11. It's significant that it's Varys who brought this rumination on power to the story, because Varys is a powerful player behind the scenes of the game of thrones. The notion of a hidden threat, the person or thing in the background, taken for granted, suddenly rising up and showing their might, that's a recurring theme in GRRM's other writings. We already know that Varys is an under-appreciated threat, but I think he's setting the story up for something like that for the magical plot. I think it will involve Bran, but will likely be related to the vastly under-appreciated power of the Weirwoods for the magical forces that will soon be sending the world into chaos.
  12. I guess I'll just state the obvious since no one else will: Drogon and Balerion the Black Cat
  13. Well, I don't think that GRRM wrote the sandkings or the mudpots as evil. Self-interested, and forces to be reckoned with, for sure, but in Guardians there was a peace that was reached, and at least in Sandkings we know that alliances are possible. Another relevant hivemind is the Greeshka from A Song for Lya, and that one is rather ambiguous as to whether there's an agency at all. Same goes for the mold in The Men at Greywater Station. I wonder if GRRM has read Richard Dawkins' The Extended Phenotype, because it's almost as if he's saying that the notion of agency is basically irrelevant, as long as the behaviors the mold or slime affects in others is beneficial to its survival and reproduction, everything else is just some combination of genetic codes, environmental constraints, and electrochemical reactions. I imagine he'll maintain at least some level of ambiguity with respect to the Weirwoods, as he already seems to be doing. But whether we call it agency/scheming or it's just cold biological self-interest, I think GRRM is setting up the Weirwood as a hugely powerful and influential presence in the land, a real force to be reckoned with. We shouldn't assume that it is necessarily benign or benevolent, even if it is ultimately helpful.
  14. I don't think it's quite weakness, or at least it's not only weakness. If it were just weakness, we would see some sign of Kevan being troubled by Tywin's orders, but acquiescing anyway. Pycelle vs Cersei is a good example of mere weakness. He trembles, he tries to protest, and then he gives in, clearly upset. And yet Pycelle absolutely adored Tywin. Kevan may not have worshipped Tywin as Pycelle did, but he greatly admired his brother, and regarded his viciousness either as strength, or as necessary evils for the greater good. Weakness or no, there's a positive embrace of Tywin's cruelty that says a lot about Kevan himself.
  15. I'm of the mind that all the kraken talk and Lovecraftian foreshadowing will prove to be about the weirwoods after all. The "giants" awoken from the earth will be these gigantic white tree beings animated by Euron's mass blood sacrifice, which might indeed resemble a kraken depending on the vantage point. And so perhaps the Ice Spiders could also be "rooted" in the Weirwoods as well, though I confess I would be disappointed if we don't get giant creepy-crawlies of some kind by the story's end. Weirwood-spiders would indeed be quite like the knobby white spiders that Angel Eyes mentioned.
  16. All true, but it's worth considering what counts as a "fantasy" explanation versus a "sci-fi" one, especially because GRRM often exhibits genre-blending even in works that he labels as a particular genre. For instance, he considers Bitterblooms and In the House of the Worm to be fantasy, and they do read like fantasy, but they're also "secret sci-fi." Both stories feature passing descriptions of advanced technology from the vantage points of characters who interpret everything as magic. I don't think ASOIAF will really be secret sci-fi, but I do think it could feature some crazy "bio-technology," like telekinetic plant creatures pulling down astral bodies and screwing with planetary orbits. He certainly thinks about natural constraints even for his supernatural phenomena, so...just a reminder to take what GRRM says with a grain of salt.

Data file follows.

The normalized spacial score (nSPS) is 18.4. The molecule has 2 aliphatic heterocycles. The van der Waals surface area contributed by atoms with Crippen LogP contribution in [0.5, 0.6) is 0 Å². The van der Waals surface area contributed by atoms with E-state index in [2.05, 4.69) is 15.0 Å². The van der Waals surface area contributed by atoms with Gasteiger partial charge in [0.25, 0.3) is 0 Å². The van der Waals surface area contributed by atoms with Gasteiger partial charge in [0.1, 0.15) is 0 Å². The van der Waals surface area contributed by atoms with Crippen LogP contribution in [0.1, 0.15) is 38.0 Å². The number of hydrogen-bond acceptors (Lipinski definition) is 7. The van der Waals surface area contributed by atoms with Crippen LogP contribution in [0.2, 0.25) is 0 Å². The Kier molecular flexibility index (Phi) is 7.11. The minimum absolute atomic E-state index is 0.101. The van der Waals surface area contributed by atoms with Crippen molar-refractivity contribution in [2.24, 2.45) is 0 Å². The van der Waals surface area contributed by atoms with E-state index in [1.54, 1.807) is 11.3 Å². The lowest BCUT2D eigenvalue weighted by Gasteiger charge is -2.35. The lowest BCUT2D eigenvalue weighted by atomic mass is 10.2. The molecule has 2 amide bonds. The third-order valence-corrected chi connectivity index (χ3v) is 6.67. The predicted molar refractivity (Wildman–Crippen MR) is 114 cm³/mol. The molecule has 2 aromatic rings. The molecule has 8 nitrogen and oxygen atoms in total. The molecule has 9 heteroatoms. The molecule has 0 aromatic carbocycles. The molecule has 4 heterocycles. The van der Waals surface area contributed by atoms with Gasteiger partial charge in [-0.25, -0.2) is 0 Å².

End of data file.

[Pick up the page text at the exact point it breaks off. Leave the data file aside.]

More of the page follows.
17. I think it's important for GRRM to have a few outright monsters as kings, because it helps to demonstrate what a terrible system of rule it is. Everyone hopes for a Baelor Breakspear, but you could just as easily get a Aerion Brightflame, a Joffrey, or a Maegor.
  18. Well, compared to Selyse, Jon looks like quite the temptress.
  19. Man, I am behind on my Star Wars lore! I guess? But I am thinking of older GRRM stories, like those found in Dreamsongs. The psychic parasitic substance merging with its devoted hosts is like something from A Song for Lya, mixed with The Monkey Treatment. And the stages of Walker development is a little like Sandkings...
  20. Crowfood's Daughter has postulated that the black oily stone is petrified Shade tree. She has pointed out that Weirwood is known to petrify rather than rot (and it was a "Blackwood" who told us this). She noted the oily quality of Shade of the Evening, its magical parallels with weirwood paste, and the many parallels of the Grey King and the Seastone chair with the greenseers and their weirwoods. This black, oily Seastone Chair is said in TWOIAF to have come from "across the Sunset Sea" (wink wink). Meanwhile, the BSE is known for worshipping a black stone that fell from the sky, not unlike how the Daynes forged a legendary white sword from a stone that fell from the sky. CFD doesn't get into this, but my guess is that the two magical trees are "brothers" of a sort, and perhaps the "blood betrayal" of the BSE signifies some white-tree utilizing humans learning to harness the powers of the black trees, perhaps leading to the birth and control of dragons. If this is the case, then the "Grey King/GoodBrother" stories in TWOIAF suggest that these warring relatives and the humans who worshipped them eventually forged a peace, likely against a colder enemy: their "Other" brother!
  21. The Ice Dragon was the second work I was referring to, about the opposing forces. It was reading that story that I was pretty sure that a trip to the Land of Always Winter by dragon would be a suicide mission. And the fact that Queen Alysanne couldn't get Silverwing to fly beyond the Wall pretty much confirmed it for me.
  22. That's close to a theme that GRRM has used for a previous novel. In that book, the very curse a certain character was trying to eliminate needed to be used in order to for him to be successful. I think at some point Dany will realize that destroying the Heart of Winter will almost certainly kill not just her, but her dragons as well, as they are opposing forces (see another GRRM story for this ending as well). Her real hero's moment will hopefully come when she chooses that path despite knowing that fate. And with that, GRRM can both utilize superhuman powers of destruction and eliminate them by the story's end.